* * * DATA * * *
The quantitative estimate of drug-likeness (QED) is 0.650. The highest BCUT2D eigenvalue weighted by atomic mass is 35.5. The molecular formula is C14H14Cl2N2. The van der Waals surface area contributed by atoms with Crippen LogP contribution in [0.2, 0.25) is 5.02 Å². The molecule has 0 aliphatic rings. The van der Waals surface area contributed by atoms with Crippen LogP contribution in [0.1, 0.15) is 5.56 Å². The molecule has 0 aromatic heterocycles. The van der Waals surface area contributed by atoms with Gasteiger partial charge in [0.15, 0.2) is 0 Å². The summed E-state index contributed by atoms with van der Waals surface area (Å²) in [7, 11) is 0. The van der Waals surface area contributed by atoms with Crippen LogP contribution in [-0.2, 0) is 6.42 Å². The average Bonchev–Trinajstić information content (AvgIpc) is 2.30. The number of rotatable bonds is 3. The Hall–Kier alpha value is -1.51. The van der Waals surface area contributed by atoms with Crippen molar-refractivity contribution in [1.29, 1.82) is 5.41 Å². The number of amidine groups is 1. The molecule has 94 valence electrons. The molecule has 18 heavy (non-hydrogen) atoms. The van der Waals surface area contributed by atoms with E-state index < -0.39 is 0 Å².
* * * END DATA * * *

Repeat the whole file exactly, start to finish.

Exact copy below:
The quantitative estimate of drug-likeness (QED) is 0.650. The highest BCUT2D eigenvalue weighted by atomic mass is 35.5. The molecular formula is C14H14Cl2N2. The van der Waals surface area contributed by atoms with Crippen LogP contribution in [0.2, 0.25) is 5.02 Å². The molecule has 0 aliphatic rings. The van der Waals surface area contributed by atoms with Crippen LogP contribution in [0.1, 0.15) is 5.56 Å². The molecule has 0 aromatic heterocycles. The van der Waals surface area contributed by atoms with Gasteiger partial charge in [0.15, 0.2) is 0 Å². The summed E-state index contributed by atoms with van der Waals surface area (Å²) in [7, 11) is 0. The van der Waals surface area contributed by atoms with Crippen LogP contribution in [-0.2, 0) is 6.42 Å². The average Bonchev–Trinajstić information content (AvgIpc) is 2.30. The number of rotatable bonds is 3. The Hall–Kier alpha value is -1.51. The van der Waals surface area contributed by atoms with Crippen molar-refractivity contribution in [1.29, 1.82) is 5.41 Å². The number of amidine groups is 1. The molecule has 94 valence electrons. The molecule has 18 heavy (non-hydrogen) atoms. The van der Waals surface area contributed by atoms with E-state index < -0.39 is 0 Å².